Three Iranian diplomats as well as a reporter of Islamic Republic News Agency (IRNA) were abducted in Lebanon on 4 July 1982.[1] None of them have been seen since.[2] The missing individuals are Ahmad Motevaselian, military attaché for Iran's embassy in Beirut; Seyed Mohsen Mousavi, chargé d'affaires at the embassy; Taghi Rastegar Moghadam, an embassy employee; and Kazem Akhavan, IRNA photojournalist.[3] Motevaselian was also an Islamic Revolutionary Guard Corps (IRGC) member in command of an Iranian expeditionary force in Lebanon.

They were stopped at a checkpoint in northern Lebanon by Lebanese Phalange forces commanded by Samir Geagea.[4] Speculation about their fate has circulated since their abduction. Iranian officials believe that they were handed over to Israel after they were kidnapped and are still alive and being held in Israeli territory.[5][3] Israel said that the diplomats were captured by militia under Elie Hobeika.[6] The Israeli newspaper Haaretz said that the diplomats were believed to be executed by Phalange shortly after their abduction.[7] Geagea as well as Hobeika's bodyguard Robert Hatem also said that they were executed while under the Phalange's custody.[8]:157–159[9]

The diplomats' disappearance is regularly commemorated in Iran. Both the Iranian and Lebanese governments have tried to gain information about their whereabouts.[7] According to Nazih Mansour, former member of the Lebanese parliament, the case has turned into a political issue, rather than a judicial one since some of the involved people such as Samir Geagea have become political figures.[10]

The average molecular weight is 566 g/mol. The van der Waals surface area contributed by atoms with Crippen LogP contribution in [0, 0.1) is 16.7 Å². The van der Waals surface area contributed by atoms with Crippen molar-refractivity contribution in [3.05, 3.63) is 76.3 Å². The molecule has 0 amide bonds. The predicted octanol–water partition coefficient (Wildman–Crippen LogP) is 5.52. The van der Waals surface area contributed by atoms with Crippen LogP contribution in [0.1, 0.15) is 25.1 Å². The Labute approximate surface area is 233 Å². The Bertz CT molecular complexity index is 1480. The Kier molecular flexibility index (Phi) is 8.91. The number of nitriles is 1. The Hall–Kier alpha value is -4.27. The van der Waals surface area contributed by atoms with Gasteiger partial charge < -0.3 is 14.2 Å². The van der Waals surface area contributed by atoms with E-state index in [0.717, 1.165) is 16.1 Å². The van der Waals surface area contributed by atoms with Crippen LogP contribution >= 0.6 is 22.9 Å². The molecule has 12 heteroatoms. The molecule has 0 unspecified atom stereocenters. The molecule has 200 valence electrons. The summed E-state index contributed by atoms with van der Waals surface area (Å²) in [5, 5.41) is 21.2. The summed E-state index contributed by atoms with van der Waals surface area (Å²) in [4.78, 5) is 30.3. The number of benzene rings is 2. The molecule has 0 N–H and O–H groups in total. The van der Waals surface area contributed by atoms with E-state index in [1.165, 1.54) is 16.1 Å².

During the 1982 Israeli invasion of Lebanon, Ahmad Motevaselian, a military attaché for Iran's embassy in Beirut; Seyed Mohsen Mousavi, chargé d'affaires at the embassy; and Taghi Rastegar Moghadam, an embassy employee, were sent on diplomatic mission to Lebanon[11] along with Kazem Akhavan, an IRNA photojournalist covering the events in Lebanon.

Ahmad Motevaselian was the most well-known of the abductees because of his service in the Iran-Iraq war. The 27th Mohammad Rasoul-Allah Brigade, under his command, played an important role in Liberation of Khorramshahr, a "turning point" in the war.[11] According to the US State Department and Jerusalem Center for Public Affairs, Motevaselian was in command of the IRGC expeditionary force supporting Shia militias like Hezbollah in Southern Lebanon and the Bekaa Valley to fight against the Israeli invasion.[12][13][14][15] According to Mohsen Rezai, currently secretary of the Expediency Council, he had been chosen to lead the Iranian expeditionary force in Lebanon because of his success in crushing the 1979 Kurdish rebellion in Iran.[16]